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I Quit Rap

A friend of mine sent me this blog post to read because he thought I would get a kick out of it. I’ll be quoting it a fair amount, so it might be worth a read.

This post is a great example of all the wrong mindsets one can possess when approaching a career as a performing artist. Because I know so many people who have some or all of these perceptions I didn’t quite get the kick out of it my friend hoped I would.

However, I do feel it can be used as a bit of an educational service to those who are trying to make it as rappers (or really any performing artist of any variety).

Bear in mind that I work with folks who literally came from nowhere with nothing and went on to have steady, successful careers as performing artists. And yes, some of those folks have gone on to win Grammy’s and sell platinum numbers.

But that brings us to point number one.

1. Aim for a Career, Not a Dream

“Kanye West was my inspiration to start rapping.”

Shoot for the stars! But don’t do it without a space ship that can sustain life for the time it takes to get to those stars! Otherwise you’ll be out in space, starving, all cold. [And the winner for worst mixed metaphor goes to…].

Seriously though, overnight success is exactly that: overnight.

The list of artists who get on, make one hit, then vanish into obscurity vastly outweighs those who have a spur-of-the-moment hit and actually garner some longevity.

Meanwhile, the artists who grind, build connections, and develop a career never actually need to have a hit at all. If they do, even better, they can do more with it.

Kanye West had a successful (and unsuccessful) career as a producer before he ever landed a hit record. He was a member of a production team in the 90s and worked as a ghost producer (aka a guy who does all the work and gets none of the money or credit) for years.

He was getting placements on underfunded projects, most of which tanked, but ultimately earned those connections. In fact, it wasn’t until “The Mad Rapper” album where Kanye really got any recognition at all.

In 2000, Kanye’s “big break” was getting involved with Roc-A-Fella. But at the time, Roc-A-Fella was really just starting to re-establish and become it’s own entity. In fact, his value as a producer and the connections he made is what really launched Kanye’s career.

His first album only came about as a political move made by Dame Dash who didn’t want to lose Kanye as a producer. When it took off, well, all the better.

So the point is this: if “Kanye” or whoever else is “your inspiration,” get to know the struggle they went through, the grind they went through, and then you know what you have to do.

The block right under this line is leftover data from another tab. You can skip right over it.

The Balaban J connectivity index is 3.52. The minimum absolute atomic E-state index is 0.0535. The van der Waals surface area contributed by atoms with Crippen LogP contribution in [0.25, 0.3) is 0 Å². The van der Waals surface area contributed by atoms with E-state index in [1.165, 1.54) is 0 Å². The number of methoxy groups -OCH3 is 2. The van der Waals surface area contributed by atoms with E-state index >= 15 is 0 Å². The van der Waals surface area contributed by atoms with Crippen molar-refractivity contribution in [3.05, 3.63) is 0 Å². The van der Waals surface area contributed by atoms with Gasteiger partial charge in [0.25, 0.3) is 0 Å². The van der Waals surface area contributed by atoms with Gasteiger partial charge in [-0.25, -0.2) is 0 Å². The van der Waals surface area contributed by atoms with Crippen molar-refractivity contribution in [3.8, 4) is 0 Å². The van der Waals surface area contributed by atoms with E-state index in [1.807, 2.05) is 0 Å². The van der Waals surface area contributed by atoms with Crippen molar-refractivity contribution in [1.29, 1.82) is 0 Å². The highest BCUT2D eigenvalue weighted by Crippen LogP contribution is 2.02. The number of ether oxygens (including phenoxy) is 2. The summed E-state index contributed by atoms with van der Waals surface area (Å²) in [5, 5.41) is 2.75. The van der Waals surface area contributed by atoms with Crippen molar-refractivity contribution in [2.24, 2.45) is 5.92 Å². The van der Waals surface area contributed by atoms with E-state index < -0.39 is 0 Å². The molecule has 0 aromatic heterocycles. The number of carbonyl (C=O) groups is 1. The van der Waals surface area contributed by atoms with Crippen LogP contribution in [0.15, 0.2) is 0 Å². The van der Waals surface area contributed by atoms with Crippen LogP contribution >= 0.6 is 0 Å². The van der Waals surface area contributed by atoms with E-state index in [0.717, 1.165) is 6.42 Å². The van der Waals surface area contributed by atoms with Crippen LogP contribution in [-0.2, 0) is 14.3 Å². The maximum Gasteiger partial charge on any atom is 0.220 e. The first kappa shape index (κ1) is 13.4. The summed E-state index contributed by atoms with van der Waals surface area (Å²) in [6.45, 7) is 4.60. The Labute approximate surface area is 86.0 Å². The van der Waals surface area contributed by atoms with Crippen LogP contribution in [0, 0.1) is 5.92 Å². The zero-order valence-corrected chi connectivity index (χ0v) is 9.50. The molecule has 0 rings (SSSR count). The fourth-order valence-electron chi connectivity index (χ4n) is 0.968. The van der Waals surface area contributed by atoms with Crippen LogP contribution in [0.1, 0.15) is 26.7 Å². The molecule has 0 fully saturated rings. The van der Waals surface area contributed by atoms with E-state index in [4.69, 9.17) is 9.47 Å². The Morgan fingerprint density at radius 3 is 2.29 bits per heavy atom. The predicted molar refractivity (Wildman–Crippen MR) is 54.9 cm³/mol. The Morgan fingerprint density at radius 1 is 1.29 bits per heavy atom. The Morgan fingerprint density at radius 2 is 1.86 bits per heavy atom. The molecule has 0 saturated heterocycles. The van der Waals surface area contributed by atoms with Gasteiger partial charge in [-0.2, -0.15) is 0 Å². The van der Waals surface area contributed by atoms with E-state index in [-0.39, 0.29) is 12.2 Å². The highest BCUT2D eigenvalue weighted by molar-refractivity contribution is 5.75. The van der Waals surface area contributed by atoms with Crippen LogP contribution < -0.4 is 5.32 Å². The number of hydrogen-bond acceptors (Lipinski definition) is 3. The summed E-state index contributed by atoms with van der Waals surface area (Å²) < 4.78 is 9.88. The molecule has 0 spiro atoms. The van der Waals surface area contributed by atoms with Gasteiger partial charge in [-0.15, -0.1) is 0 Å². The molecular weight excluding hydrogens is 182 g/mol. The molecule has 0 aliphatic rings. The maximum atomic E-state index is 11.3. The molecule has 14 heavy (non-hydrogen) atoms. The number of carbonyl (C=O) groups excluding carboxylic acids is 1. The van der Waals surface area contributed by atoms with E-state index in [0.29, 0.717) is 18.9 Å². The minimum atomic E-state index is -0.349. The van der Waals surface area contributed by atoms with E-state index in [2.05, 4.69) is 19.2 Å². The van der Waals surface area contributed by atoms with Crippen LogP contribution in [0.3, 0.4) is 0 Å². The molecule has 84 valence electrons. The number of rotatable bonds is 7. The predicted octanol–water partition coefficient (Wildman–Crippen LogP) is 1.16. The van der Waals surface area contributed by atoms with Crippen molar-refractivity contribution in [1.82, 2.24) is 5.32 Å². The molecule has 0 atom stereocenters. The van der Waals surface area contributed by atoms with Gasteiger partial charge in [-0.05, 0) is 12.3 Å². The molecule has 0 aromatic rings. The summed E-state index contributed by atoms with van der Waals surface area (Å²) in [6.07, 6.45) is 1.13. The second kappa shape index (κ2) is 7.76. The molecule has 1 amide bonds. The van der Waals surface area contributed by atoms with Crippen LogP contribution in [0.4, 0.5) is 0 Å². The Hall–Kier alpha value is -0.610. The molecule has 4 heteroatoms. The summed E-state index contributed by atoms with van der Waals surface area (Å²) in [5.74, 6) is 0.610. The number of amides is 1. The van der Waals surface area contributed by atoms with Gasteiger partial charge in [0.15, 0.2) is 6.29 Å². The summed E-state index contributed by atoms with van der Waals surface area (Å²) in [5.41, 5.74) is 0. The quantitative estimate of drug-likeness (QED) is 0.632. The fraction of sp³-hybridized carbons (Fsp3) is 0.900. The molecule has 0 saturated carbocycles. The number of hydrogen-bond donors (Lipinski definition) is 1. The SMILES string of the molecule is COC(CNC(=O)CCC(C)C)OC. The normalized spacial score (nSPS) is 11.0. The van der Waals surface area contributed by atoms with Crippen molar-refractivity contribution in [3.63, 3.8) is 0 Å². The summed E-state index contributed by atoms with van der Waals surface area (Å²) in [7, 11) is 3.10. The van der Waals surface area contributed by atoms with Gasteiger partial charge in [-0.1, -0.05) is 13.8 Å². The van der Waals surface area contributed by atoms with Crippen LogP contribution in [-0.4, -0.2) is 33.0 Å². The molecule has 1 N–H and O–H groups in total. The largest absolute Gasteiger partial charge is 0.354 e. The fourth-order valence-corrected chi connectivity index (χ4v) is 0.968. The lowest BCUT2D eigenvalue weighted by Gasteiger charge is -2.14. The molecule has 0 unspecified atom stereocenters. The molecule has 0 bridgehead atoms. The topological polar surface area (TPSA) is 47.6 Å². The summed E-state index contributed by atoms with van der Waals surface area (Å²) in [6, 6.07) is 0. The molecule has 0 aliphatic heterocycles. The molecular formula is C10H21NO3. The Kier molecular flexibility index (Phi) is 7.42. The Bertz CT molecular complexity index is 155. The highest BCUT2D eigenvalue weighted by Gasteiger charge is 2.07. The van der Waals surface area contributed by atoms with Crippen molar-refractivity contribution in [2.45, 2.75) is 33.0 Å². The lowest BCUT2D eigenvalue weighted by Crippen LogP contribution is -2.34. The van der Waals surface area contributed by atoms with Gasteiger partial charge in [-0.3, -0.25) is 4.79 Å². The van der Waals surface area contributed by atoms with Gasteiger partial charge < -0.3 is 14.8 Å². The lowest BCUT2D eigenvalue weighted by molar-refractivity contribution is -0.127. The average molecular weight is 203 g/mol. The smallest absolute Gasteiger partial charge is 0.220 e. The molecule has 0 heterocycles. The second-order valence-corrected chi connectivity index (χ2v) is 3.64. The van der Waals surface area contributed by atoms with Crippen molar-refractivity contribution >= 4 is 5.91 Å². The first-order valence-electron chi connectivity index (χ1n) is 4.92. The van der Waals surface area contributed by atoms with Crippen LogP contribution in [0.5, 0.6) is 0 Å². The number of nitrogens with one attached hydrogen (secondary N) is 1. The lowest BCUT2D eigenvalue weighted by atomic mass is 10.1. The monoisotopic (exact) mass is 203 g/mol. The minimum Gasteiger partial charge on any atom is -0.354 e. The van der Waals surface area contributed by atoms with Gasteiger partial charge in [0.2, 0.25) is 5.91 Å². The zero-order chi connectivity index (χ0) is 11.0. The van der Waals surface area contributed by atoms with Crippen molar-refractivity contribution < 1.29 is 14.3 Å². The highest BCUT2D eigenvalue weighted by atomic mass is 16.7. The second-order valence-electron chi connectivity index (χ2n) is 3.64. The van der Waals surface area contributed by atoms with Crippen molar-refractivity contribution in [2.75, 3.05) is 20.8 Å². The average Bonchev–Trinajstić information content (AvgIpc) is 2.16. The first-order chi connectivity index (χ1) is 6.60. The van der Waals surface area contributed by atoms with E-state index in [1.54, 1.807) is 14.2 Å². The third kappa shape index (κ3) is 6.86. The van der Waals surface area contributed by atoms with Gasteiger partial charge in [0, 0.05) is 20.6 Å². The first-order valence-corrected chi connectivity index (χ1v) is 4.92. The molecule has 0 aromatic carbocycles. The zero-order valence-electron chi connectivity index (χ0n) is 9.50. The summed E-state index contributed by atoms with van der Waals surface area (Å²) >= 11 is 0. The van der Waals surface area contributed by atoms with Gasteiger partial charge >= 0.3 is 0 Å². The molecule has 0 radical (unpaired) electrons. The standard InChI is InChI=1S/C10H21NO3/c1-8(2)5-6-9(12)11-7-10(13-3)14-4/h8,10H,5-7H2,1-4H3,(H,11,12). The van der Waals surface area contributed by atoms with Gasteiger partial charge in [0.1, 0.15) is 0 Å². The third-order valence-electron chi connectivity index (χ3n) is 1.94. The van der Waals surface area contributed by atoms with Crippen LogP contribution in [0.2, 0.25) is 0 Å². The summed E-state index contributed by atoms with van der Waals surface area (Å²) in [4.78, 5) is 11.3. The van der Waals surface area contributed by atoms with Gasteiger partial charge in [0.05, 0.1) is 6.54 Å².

Kanye set off in 1995. No one knew who he was until 2003. And realistically, that’s pretty fast to get a career in music going.

2. Excuses Don’t Make Success

“I am just a 21-year-old black guy from New York City with aspirations.”

Everyone has a struggle.

Yes, some people were born into the music industry and with plenty of money. Guess what — even they have to struggle to get a foothold in music.

But most musicians are coming from very humble means, and believe it or not, many of them are also African American, or Latino, or insert-minority here.

“I came to the realization that dreams are for dreamers, not people like myself.”

That’s right, dreams are for dreamers.

Dreams are intangible, inconsistent, and occur while you are sleeping. If that’s what you’re about then you aren’t really about anything.

“…and I can’t even afford to get in the studio in order to make a quality project.”

Guess what? Neither can most people.

When I started doing production I partnered with a guy named Raheem “Random” Jarbo. He was from the Olney area of North Philadelphia. We couldn’t afford studios either.

The key difference is that people who don’t succeed focus on what they don’t have and why they can’t get what they want.

People who do succeed focus on what they do have. We had drive, we supported each other in whatever ways we could, we had access to crappy equipment, and what we didn’t have we built.

Ran’s first album was done on a budget of something between zero and twelve dollars. But he had (has) people who believe in him and he returns the favor by tirelessly working to make something of himself.

3. Get Used to Rejection

“Instead, I was repeatedly told, “Sorry your music does not fit our site.””

Rejection tells you one of two things (sometimes both)…

One: you need to improve some aspect of what you are doing.

Two: other people don’t understand your vision.


Guess what, it’s part of human nature to fear what they don’t understand. If you are being rejected frequently it’s either because people can readily compare you to something that’s better than what you’re doing, or, because people can’t readily compare you to something.

My friend Samik “The Symphony” Ganguly goes through this a lot. His vision of Pop and Hip Hop is 2016, and unfortunately, the year is 2014. Only the folks who have a good ear and the ability to “look ahead” of current trends can see what he’s doing.

Truthfully, whether you’re doing it right or wrong, rejection is part of the equation. Samik has suffered a decade of being told “no” in various ways, and still faces more rejection than acceptance even while getting records placed on GOOD Music and Aftermath.